Intervention only works when the people concerned seem to be keen for peace.
When I was in the Peace Corps I never made a phone call. I was in Central Africa I didn’t make a phone call for two years. I was in Uganda for another four years and I didn’t make a phone call. So for six years I didn’t make a phone call, but I wrote letters, I wrote short stories, I wrote books.
I am deeply concerned that, without peace and a two-state solution, the Jewish and democratic nature of Israel is in danger. That’s why I have opposed Israel’s settlement policy since 1973, and that’s why I have favored a two-state solution since 1967.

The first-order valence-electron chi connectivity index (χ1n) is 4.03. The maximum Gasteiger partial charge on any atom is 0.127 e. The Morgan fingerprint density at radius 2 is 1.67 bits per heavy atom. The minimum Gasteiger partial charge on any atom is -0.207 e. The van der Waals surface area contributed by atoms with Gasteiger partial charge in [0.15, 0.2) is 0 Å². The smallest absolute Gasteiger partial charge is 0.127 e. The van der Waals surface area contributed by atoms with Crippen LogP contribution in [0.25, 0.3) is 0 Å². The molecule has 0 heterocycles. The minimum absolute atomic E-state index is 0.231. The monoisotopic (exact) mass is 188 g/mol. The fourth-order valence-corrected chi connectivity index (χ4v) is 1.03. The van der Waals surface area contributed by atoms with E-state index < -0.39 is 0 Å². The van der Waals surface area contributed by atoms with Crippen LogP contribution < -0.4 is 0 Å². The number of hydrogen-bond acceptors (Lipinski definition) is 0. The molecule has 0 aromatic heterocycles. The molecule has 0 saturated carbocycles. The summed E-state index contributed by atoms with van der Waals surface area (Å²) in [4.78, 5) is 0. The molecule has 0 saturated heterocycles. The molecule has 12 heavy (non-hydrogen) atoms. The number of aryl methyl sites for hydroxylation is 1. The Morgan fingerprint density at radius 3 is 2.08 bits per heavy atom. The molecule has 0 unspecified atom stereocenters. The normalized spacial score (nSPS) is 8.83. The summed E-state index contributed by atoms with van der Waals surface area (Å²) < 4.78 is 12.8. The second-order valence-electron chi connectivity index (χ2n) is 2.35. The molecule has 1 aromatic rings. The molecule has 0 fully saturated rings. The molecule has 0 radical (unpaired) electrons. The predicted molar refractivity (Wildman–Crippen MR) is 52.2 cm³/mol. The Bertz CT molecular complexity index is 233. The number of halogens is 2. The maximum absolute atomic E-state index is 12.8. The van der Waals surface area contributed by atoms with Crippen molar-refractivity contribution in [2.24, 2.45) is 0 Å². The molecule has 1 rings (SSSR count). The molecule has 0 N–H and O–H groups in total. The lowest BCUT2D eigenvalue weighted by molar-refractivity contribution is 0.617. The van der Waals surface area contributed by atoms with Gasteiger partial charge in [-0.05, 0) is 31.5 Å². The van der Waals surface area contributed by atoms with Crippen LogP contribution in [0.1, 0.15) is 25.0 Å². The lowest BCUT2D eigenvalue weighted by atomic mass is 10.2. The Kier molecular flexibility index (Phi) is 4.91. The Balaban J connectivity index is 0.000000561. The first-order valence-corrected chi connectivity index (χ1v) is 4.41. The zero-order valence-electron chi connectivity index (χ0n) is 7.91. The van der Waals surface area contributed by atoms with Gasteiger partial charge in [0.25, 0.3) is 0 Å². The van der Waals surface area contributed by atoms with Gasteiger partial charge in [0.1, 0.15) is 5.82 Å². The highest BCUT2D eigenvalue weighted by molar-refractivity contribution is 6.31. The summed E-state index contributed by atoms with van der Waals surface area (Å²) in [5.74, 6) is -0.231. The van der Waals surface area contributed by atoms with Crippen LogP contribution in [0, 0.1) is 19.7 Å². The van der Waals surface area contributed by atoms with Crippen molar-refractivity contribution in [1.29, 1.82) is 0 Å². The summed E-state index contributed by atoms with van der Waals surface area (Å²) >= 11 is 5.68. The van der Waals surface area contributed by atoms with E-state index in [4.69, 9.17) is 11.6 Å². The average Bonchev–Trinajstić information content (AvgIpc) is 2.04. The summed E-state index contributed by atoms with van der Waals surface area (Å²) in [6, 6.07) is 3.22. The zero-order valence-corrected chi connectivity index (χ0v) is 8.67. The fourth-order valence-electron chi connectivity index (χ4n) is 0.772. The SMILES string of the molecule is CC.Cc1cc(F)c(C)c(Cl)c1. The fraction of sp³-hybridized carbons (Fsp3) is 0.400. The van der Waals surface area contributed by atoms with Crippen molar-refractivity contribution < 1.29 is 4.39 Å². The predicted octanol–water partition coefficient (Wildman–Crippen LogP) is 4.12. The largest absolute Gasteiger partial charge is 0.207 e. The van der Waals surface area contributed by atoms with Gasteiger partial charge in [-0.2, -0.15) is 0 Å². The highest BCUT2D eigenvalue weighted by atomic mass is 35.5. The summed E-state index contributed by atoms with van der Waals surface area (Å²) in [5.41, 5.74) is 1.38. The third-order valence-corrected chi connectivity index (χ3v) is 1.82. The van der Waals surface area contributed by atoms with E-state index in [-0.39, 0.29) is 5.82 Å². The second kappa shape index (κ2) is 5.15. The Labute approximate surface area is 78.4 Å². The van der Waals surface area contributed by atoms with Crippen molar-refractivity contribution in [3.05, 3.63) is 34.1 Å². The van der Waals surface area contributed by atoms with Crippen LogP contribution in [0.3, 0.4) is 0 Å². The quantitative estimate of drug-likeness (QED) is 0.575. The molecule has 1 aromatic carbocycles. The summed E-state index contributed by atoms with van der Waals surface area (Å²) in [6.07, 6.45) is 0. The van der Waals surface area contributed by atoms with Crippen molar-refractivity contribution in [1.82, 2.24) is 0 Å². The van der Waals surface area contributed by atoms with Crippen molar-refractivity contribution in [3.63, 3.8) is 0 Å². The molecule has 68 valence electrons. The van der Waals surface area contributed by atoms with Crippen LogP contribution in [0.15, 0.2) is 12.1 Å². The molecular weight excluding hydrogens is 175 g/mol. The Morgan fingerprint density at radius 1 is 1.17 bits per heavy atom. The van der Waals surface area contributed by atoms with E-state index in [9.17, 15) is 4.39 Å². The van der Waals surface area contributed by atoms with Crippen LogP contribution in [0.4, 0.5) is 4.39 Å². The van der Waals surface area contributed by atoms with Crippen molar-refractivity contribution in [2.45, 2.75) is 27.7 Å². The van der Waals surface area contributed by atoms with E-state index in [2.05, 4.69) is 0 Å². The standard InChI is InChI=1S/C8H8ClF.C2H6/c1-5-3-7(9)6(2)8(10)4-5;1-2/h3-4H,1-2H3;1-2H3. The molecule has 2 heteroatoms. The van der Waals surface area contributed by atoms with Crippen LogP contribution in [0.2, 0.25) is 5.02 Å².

I say that to my colleagues, by the way, in the internal Cabinet meetings, I say, ‘Look, I want to be very clear about what I want.’ I just – I don’t want a peace process, I want a peace result.
The limitation upon this mode of promoting peace lies in the fact that it consists in an appeal to the civilized side of man, while war is the product of forces proceeding from man’s original savage nature.